When I run 'show processlist;', then I get so many sleep processes.

show processlist;

I set wait_timeout and interactive_timeout to 60 in my.cnf. But, sleep process is not died when time 60 on processlist. I found that sleep process is died when time is 7900. What happend?? How can I decrease sleep process's time out?

If you need other information, I will give information as I possible.


I use root, read_only and deploy account on mysql. And I found root and read_only accounts run correct. Query -> Sleep -(60sec)-> release process.

But deploy account, using to connect between rails server and mysql, run wrong. Query -> Sleep -(7900sec)-> release. So, I think that deploy account or Rails is problem. However, I dont have any idea to fix this.

  • which web server are you using? puma, unicorn? passenger?
    – Ryan Lyu
    Commented Dec 26, 2018 at 7:58

2 Answers 2


What does sleep mean?

MySQL process has completed the execution of query, but the client(Rails) doesn't exit.

Why does it happen?

Either puma or unicorn, they are using persistent connections to database, then it's normal to have lots of idle connection, the state of which is sleep.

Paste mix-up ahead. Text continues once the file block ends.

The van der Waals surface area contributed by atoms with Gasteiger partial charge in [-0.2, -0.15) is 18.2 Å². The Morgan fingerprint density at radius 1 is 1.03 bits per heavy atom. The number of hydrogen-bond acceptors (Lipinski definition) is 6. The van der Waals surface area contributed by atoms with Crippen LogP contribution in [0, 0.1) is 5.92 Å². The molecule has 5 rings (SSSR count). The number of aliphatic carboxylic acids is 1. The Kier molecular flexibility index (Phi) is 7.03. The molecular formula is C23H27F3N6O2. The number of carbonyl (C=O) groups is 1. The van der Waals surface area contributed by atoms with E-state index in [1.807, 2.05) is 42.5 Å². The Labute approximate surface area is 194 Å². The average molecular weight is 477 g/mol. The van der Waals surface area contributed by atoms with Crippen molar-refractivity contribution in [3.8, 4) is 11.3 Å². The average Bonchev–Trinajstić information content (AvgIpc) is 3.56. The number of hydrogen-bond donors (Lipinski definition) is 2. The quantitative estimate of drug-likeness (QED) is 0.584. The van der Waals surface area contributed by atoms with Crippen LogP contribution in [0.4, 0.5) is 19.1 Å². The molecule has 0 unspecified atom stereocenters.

Should I worry about it?

If those sleep connections come from Rails web application and less than the configuration of database connection pool size, there is nothing to worry.

How to fix it?

set global wait_timeout=XXX; // wait_timeout is for non-interactive sessions.
set global interactive_timeout=XXX;  // interactive_time is for interactive sessions


  1. Should I worry about mysql sleep status process in processlist?

  2. Mysql show processlist lists many processes sleep and info = null?


to check your idle process timeout you can connect to MySQL then execute the following command:

show variables like "%timeout%";

you need to check wait_timeout and interactive_timeout from the results based on those values you can execute the following commands from MySQL to set them:

set global wait_timeout=XXX; -- where XXX equal value less than the original one
set global interactive_timeout=XXX;  -- where XXX equal value less than the original one
  • Those settings will take effect only as new connections occur; existing connections will run until the old timeout. (Or you could kill them.)
    – Rick James
    Commented Dec 4, 2015 at 5:34
  • These settings are good as long as application is written in such a way if there is threadpooling, these timeouts might cause errors and they should have logic to respawn the threads upon demand.
    – Mannoj
    Commented Jun 2, 2017 at 7:25

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